8 - There was no restriction as to the amount of each whisky category that could be used.

9 - The blend was to be completed by 1st September 2015.

As the contest got underway the first task, as mentioned earlier, was for the contestants to season their 20 litre casks.  Dave Broom opted for a rum seasoning whilst Neil Ridley went for a homemade blend of sherries consisting of Oloroso, Manzanilla, PX and Palo Cortado.

Over the course of the next 8 / 9 months the readers followed along as Dave and Neil battled with the components of their respective blends.  There were highs and lows as each blend ebbed and flowed with balance and flavour.

In the end the blends finally came together and what had been created were two blends packed full of diverse whiskies that were sure to challenge each other and fight for dominance in any drinkers glass.

Dave's blend included whiskies from Clynelish, Teaninich, Girvan, Cameronbridge, Greenore (Cooley), Caol Ila, Aultmore, Springbank, Kilkerran (Glengyle), Ardmore and Glenkinchie.

Neil, however, went for whiskies from Clynelish, Aberlour, Dailuaine, Nikka (Miyagikyo), Auchentoshan, Glenkinchie, Highland Park, Arran, Bowmore, Overeem, Hazelburn (Springbank) and Springbank itself.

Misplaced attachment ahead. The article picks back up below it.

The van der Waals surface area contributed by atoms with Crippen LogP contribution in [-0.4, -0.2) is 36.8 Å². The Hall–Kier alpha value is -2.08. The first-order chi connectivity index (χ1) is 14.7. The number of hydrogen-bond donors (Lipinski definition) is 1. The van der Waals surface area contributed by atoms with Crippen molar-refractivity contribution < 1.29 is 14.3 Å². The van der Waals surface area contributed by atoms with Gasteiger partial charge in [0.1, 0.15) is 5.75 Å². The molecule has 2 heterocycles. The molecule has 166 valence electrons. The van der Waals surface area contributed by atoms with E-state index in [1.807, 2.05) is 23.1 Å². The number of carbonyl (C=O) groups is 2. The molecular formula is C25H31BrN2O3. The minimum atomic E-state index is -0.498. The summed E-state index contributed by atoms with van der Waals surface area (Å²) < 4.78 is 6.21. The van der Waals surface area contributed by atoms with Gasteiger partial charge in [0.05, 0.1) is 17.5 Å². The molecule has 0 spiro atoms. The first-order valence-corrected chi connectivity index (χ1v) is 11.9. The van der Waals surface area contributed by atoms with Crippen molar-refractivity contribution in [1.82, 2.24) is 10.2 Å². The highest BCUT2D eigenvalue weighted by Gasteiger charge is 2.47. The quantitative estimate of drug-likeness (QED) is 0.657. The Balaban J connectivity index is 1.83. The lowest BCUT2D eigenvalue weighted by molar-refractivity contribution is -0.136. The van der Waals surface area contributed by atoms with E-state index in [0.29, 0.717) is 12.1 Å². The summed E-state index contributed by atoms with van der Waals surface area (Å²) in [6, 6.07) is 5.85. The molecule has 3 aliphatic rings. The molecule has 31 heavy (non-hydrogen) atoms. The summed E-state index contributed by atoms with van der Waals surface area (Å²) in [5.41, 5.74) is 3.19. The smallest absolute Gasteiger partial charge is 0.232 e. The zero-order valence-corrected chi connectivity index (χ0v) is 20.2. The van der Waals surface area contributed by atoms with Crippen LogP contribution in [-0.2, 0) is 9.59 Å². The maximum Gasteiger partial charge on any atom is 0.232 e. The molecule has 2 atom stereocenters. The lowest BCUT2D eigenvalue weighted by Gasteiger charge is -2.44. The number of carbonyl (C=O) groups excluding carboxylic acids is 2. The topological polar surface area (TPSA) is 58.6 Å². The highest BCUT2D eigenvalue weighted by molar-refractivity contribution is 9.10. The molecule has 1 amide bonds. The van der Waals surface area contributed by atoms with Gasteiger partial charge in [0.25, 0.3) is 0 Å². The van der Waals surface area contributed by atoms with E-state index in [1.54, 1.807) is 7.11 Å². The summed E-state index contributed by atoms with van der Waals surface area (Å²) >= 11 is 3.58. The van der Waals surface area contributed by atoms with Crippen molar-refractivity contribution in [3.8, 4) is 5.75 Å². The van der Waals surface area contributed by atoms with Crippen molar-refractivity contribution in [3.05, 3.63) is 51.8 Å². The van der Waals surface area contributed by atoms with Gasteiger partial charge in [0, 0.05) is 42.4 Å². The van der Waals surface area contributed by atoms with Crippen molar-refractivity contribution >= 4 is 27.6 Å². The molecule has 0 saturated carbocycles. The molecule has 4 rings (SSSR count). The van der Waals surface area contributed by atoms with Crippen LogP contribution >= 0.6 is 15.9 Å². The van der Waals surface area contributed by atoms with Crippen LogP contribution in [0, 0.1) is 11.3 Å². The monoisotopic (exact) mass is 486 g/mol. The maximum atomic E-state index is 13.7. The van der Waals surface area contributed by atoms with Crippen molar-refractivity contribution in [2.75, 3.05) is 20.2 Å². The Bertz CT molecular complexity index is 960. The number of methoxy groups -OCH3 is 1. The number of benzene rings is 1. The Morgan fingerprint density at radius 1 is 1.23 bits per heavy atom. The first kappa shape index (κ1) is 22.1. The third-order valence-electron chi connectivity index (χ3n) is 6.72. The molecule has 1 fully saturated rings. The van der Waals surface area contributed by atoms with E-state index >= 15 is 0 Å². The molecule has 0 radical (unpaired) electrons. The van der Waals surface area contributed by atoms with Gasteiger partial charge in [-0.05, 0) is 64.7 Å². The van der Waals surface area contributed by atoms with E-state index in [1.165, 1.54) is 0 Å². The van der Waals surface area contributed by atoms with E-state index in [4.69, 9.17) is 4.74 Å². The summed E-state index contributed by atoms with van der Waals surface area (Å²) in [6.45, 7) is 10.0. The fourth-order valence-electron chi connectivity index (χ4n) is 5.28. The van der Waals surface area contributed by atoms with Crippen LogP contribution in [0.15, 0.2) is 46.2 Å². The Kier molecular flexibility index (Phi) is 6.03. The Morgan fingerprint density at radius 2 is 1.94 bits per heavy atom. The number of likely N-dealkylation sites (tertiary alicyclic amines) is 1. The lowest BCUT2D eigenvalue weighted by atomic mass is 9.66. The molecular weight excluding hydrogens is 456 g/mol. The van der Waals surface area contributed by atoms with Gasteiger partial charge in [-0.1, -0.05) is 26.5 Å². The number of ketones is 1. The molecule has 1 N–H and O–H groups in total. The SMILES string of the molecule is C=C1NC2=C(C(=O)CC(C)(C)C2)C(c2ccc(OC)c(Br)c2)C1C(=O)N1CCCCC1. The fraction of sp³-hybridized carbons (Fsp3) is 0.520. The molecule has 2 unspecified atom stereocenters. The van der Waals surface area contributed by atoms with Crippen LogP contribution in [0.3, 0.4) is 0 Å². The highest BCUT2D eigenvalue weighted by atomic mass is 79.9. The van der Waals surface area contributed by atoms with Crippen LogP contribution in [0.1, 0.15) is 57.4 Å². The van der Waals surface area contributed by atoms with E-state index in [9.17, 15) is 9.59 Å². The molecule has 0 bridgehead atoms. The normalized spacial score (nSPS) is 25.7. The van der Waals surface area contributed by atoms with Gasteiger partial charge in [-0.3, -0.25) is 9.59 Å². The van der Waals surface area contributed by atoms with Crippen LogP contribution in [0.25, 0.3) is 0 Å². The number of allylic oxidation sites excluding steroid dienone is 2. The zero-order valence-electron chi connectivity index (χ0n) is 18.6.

With both blends completed a winner had to be found and what better way to decide on one than by getting the readers of Whisky Magazine to sample each blend and submit a vote for their favourite.

Not knowing how many samples would be available I stuck my name in to volunteer and luckily enough I was one of the many selected.

The samples arrived, courtesy of "Drinks by the Dram", and I set aside a night to really give these the serious tasting they deserved.

I'd like to point out that at the time of tasting, those of us, who had volunteered to sample the blends, had nothing but a "Blend A" and a "Blend B" in front of them.  The tasting was therefore "blind" and truly fair.

However, at the time of writing, the results have now since been published and I have also shown which contestant blended which sample.

Onto my notes:

Blend A - 42.1% ABV - Now known to have been blended by Neil Ridley

This was marginally the darker of the two blends.

Nose - Green apple leading to waxy smoke.  Becomes more sherried with some dried fruit and hints of tropical, over-ripe, pineapple.  Pine wood / pine sap which then softens out with oak vanilla, orange marmalade and a little dustiness which hides just underneath.  A little note of BBQ wood chips comes through and with time a mellow sense of oak effect appears.

Palate - Sour arrival but quite smooth.  On second tasting there's a little more of a kick from the spirit with sweet malt, lemon drops, black pepper, vanilla and more wood sap.  Juicy with apples and still get a sense of the dusty wood.  In terms of smoke, there's just a little lurking in the background.

Finish - Quite good, a little bit of length with nice, dry wood spice.  Stewed oranges and apple crumble.  Quite lip smacking.

Blend B - 43.5% ABV - Now known to have been blended by Dave Broom